Payment Card Industry-Data Security Standards

Overview

 

On September 7, 2006 the major card brands such as Visa MasterCard and American Express collaborated to protect the consumer and merchant from the breaches that have taken place. The result was the formation of the Payment Card Industry Security Standards Council (PCI SSC) pcisecuritystandards.org . This council put forth in place the PCI DSS which is the proprietary information security standard for all organizations that store, process or transmit all major credit cards. It contains a set of security requirements that include everything from how your POS should be set up under your wireless WAN to eCommerce and more. To become compliant, a merchant would need to complete an annual self assessment questionnaire and a quarterly network scan.

PCI DSS

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Merchant Levels

 

1) Understand Your Merchant Level. 

(Not to worry, as your provider, we will determine this.) 

Each card brand has it's own merchant level. To give you an example here is Visa's (the most widely used card). Visa is divided into 4 categories based on Visa card transactions over 12 months. Your level will determine how stringent your PCI Compliance program must be.

 

  • Level 1 - Process over 6 million Visa transactions a year.
  • Level 2 - Process between 1-6 million Visa transactions per year.
  • Level 3 - Process between 20k-1 million Visa transactions per year.
  • Level 4 - Process under 20k Visa transactions per year.

(Note; these are transactions not dollar amount.)  


Links to the card brands levels are listed here:



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Complete Self Assessment Questionaire (SAQ)

This is a set of documents that contain a set of questions based on the requirements of the PCI DSS. There are 12 requirements for compliance that are organized into 6 groups. Each requirement has sub-groups and there are 9 variations of the SAQ. You will only have to complete one. The one that will be presented to you correlates to how your business handles credit cards. 


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Attestation Of Compliance (AOC)

After the SAQ you will need to complete the AOC, which is attached to your SAQ. This validates that you complied with all the applicable steps.


The AOC also has 9 variations. Like the SAQ, you will only complete one. 

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Submitting The Documents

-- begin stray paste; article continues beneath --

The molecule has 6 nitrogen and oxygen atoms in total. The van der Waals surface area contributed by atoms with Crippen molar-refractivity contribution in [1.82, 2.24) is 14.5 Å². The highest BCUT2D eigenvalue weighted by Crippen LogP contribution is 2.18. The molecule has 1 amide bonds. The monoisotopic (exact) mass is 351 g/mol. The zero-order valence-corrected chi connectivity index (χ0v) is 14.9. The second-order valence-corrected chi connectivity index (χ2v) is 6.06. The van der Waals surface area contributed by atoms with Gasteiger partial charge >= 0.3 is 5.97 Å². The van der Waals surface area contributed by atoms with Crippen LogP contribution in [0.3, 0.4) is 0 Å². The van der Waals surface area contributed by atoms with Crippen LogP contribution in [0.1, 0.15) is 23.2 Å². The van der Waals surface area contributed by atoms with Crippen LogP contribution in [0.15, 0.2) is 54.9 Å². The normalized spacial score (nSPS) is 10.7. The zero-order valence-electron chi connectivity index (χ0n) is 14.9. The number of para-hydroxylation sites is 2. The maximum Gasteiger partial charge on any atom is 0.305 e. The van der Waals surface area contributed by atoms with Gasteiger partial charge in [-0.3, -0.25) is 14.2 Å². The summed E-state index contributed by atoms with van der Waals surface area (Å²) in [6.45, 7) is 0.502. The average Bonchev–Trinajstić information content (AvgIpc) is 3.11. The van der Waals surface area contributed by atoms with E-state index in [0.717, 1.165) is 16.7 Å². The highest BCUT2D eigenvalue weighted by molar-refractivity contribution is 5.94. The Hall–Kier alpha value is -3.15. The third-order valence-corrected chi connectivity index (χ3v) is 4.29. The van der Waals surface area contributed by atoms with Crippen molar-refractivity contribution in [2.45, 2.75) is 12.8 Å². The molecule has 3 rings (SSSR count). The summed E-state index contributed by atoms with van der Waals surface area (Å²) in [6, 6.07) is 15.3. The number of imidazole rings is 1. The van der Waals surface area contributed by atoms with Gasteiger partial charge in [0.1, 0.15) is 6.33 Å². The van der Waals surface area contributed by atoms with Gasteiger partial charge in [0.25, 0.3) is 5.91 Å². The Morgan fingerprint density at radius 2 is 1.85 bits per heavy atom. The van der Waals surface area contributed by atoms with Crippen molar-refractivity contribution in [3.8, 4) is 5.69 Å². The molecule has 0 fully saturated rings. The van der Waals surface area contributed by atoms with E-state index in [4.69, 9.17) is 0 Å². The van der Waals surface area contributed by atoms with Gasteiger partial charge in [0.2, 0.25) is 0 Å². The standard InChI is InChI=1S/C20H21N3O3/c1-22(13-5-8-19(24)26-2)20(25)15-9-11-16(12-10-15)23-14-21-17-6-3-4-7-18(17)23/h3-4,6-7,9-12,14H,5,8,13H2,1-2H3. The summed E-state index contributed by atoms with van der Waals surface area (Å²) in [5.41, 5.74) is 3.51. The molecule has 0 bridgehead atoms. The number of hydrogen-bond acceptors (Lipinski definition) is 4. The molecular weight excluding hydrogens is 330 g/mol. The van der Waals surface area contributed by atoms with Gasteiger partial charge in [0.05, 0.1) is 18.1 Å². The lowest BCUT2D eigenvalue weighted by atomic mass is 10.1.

Final step is to submit your filled SAQ and AOC along with any other documents such as an ASV scan reports. 


Validation of compliance is then performed annually, either by an external Qualified Security Assessor (QSA)  that creates a Report on Compliance (ROC) for organizations handling large volumes of transactions or by Self-Assessment Questionnaire (SAQ) for companies handling smaller volumes.

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Compliance Process Recap

  1. Determine your compliance level.
  2. Complete Self Assessment Questionaire.
  3. Complete Attestation of Compliance form.
  4. If needed, complete and obtain evidence of passing the external vulnerability scans by an Approved Scanning Vendor (ASV).
  5. Submit all the above.

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Is It Mandatory?

By federal law, PCI Compliance is not required. However, some states like Nevada has put PCI Compliance into their state law. 


Aside from that, businesses that are not PCI Compliant may be subject to fines, sanctions and loss of privileges from the clearinghouse that processes credit card payments. If the PCI failure results in the loss of data, the business could face fines, higher fees, and other sanctions from banks and other credit card processors. Businesses can also be subject to lawsuits and government prosecution for failing to protect customer data. If a data breach occurs, your business will be liable for all damages if not PCI Compliant.

Summary

Becoming PCI Compliance is necessary for anyone accepting credit cards. You will be reminded as your compliance due date is approaching, either by email or on your statement. Not to worry, our PCI Compliance partners are available to assist you with completing this task.

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